Let’s start with the basics. What is the City’s bond rating? Just about every city finds itself at one time or another in need of more money than it can raise from taxpayers. This usually happens when a city wants to do some major capital project and needs the funds to build it, even though it may recoup those funds over time from tax revenue. If a city wanted to build a new stadium, it might need to borrow the up-front funds to pay the contractors to build that stadium. The most common method for borrowing money, if you’re a city, is by issuing municipal bonds. These are basically loans made by investors to the city on the assumption that the city will repay the loan with future tax revenue. Municipal bonds have, historically, been a good investment for people because cities have regular streams of money coming in (i.e., your tax payments) that they can use to pay off these bonds.
Moody’s is a bond rating agency. It’s job is to look at the way a city operates, the way it handles its finances, and the way it pays off its vendors. It then applies a “bond rating” to the city for future bond issuances. The better your rating, the better the interest rate the city will pay on its loans. The poorer the rating, the higher the rate it will have to pay to get people to loan it money. In that sense, a bond rating for a city is identical to an individual’s credit score.
As many of you know, an individual’s credit score is impacted by a number of factors, including: length of time you’ve maintained credit (longer is better); the number of open accounts you have (too many is bad); the amount you have due as compared to the amount you are allowed to borrow (a lower percentage is better); and your on-time payment history (longer is better). There are some other factors which play into it as well, including things like bankruptcies, how many times you apply for credit, and sometimes just errors and wrong information. This last piece is why you should always check your credit score, at least once per year. You can get free credit scores at various places on the internet. AnnualCreditReport.com and CreditKarma.com are two free resources you might check out.
In Mount Vernon’s case, the situation is actually much worse. Moody’s removed our bond rating entirely. If it’s possible, that’s even worse than having a bad rating. It means that Mount Vernon has done such a poor job at giving the rating agency confidence in its financial operations and ability to make repayments that they won’t even bother with a bad rating. It also basically means we cannot borrow any money on the bond markets until we get this fixed. That’s the bad news.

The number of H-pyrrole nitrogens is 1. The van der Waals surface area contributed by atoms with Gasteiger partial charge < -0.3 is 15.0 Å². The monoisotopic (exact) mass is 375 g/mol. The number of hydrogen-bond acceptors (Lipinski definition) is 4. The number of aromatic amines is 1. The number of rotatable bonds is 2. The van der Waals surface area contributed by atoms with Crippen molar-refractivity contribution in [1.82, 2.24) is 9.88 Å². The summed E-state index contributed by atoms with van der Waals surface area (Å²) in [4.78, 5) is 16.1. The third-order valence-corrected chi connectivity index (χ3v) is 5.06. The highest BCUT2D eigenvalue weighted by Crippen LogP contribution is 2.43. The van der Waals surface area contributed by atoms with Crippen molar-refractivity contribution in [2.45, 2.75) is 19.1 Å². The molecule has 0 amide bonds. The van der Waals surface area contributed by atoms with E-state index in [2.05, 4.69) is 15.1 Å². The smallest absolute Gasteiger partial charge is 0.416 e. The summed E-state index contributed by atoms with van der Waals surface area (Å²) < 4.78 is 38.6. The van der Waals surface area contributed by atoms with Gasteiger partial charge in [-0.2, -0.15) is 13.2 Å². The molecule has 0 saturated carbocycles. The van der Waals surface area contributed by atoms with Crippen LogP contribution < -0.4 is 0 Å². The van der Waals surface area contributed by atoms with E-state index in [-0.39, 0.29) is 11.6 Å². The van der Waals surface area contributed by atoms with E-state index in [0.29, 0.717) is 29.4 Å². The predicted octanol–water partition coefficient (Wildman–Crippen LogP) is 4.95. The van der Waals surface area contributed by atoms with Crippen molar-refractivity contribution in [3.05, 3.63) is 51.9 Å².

The good news is that we know how to get it fixed. We need to conduct audits of some of the Mayor’s “black box” agencies (Water Department, Urban Renewal Agency) dating back to 2016 so we can close the City’s books for those years. It’s not a small job, but a necessary one and one everyone agrees needs to be done. Who is going to pay for those audits has been the subject of some disagreement between the City Council, the Comptroller and the Mayor – which has caused needless delays in getting it done. As part of the Memorial Field lawsuit, the judge in that case tasked the City with getting those audits started immediately. I put forth legislation that approved the Mayor’s choice of auditors to be paid for by the City, but that legislation was not passed by the full City Council. That’s an unfortunate result, especially given the real consequences it has on the City’s financial reputation and ability to borrow.
You’ve seen the newspapers. The Department of Public Works (DPW) has enormous challenges with its vehicles and equipment. Replacing those DPW trucks should be a priority, for sure. But, we would need to borrow money to do it. And, without doing the work to get the bond rating back in place, we simply cannot borrow money, no matter how important the reason. We’re going to need more money for infrastructure repairs, Memorial Field, and even upgrades to our internal systems. Again, it doesn’t matter what we might need the money for. Right now, we’re shut out of those money markets.
Per the direction of the Court, the Mayor has until Friday to come up with enough money in his allocated budget to pay for the auditors, and, if necessary, I’ll help him identify where that money can come from. We both agree this needs to be done and done quickly.
The Mayor has also suggested another possibility, one I absolutely do not agree with: private borrowing. In the context of an individual, this is akin to having been denied a loan by every bank in town and going to a loan shark to get one instead. Personally, I think that’s insane, but I will ask the Mayor for his detailed plan on this front, just the same. That said, there must be a solution by Friday, so he does need to find the money in his budget to pay for the auditors, If not, the Council will.
The short answer is this: if you are not diligent in your financial responsibilities, you will pay more and in some cases, considerably more than you should. Often times, it’s a downward spiral as a result. The same principles apply to Mount Vernon. Pay bills on time, don’t get yourself over-extended with debt you don’t need, look honestly at your financial situation, and make sure you understand the consequences for not tending to your “financial reputation” out there. I recognize this is not always easy for everyone, and I don’t mean to suggest it’s ever going to be. But, if you know what to look out for, you have a better chance to succeed.
At the City level, we know what needs to be done. It’s time to come together to get it done. Quickly. Transparently. Responsibly.
If you have any thoughts or comments, reach out to me at [email protected]